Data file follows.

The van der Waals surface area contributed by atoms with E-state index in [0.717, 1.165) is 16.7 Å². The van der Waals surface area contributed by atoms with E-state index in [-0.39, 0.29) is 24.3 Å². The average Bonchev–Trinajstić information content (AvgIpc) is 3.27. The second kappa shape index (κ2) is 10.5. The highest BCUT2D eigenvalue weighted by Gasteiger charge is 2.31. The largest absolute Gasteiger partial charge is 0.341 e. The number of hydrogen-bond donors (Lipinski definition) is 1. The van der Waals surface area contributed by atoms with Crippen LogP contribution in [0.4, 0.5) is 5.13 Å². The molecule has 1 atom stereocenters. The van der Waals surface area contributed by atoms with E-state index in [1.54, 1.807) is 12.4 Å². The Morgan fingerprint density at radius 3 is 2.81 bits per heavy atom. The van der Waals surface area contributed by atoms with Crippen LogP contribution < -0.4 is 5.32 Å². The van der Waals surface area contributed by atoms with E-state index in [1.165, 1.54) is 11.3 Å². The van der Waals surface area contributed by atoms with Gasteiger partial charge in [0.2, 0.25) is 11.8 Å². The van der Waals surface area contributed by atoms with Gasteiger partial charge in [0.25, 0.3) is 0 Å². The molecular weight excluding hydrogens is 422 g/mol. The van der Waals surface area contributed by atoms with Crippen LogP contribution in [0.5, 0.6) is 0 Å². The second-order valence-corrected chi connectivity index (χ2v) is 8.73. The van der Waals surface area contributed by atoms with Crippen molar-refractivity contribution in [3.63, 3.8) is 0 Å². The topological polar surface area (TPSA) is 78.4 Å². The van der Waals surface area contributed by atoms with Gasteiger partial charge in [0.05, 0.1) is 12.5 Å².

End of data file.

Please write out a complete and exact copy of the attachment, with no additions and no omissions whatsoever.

The van der Waals surface area contributed by atoms with E-state index in [0.717, 1.165) is 16.7 Å². The van der Waals surface area contributed by atoms with E-state index in [-0.39, 0.29) is 24.3 Å². The average Bonchev–Trinajstić information content (AvgIpc) is 3.27. The second kappa shape index (κ2) is 10.5. The highest BCUT2D eigenvalue weighted by Gasteiger charge is 2.31. The largest absolute Gasteiger partial charge is 0.341 e. The number of hydrogen-bond donors (Lipinski definition) is 1. The van der Waals surface area contributed by atoms with Crippen LogP contribution in [0.4, 0.5) is 5.13 Å². The molecule has 1 atom stereocenters. The van der Waals surface area contributed by atoms with E-state index in [1.54, 1.807) is 12.4 Å². The Morgan fingerprint density at radius 3 is 2.81 bits per heavy atom. The van der Waals surface area contributed by atoms with Crippen LogP contribution < -0.4 is 5.32 Å². The van der Waals surface area contributed by atoms with E-state index in [1.165, 1.54) is 11.3 Å². The van der Waals surface area contributed by atoms with Gasteiger partial charge in [0.2, 0.25) is 11.8 Å². The van der Waals surface area contributed by atoms with Gasteiger partial charge in [0.25, 0.3) is 0 Å². The molecular weight excluding hydrogens is 422 g/mol. The van der Waals surface area contributed by atoms with Crippen LogP contribution in [0.5, 0.6) is 0 Å². The second-order valence-corrected chi connectivity index (χ2v) is 8.73. The van der Waals surface area contributed by atoms with Crippen molar-refractivity contribution in [3.63, 3.8) is 0 Å². The topological polar surface area (TPSA) is 78.4 Å². The van der Waals surface area contributed by atoms with Gasteiger partial charge in [0.05, 0.1) is 12.5 Å².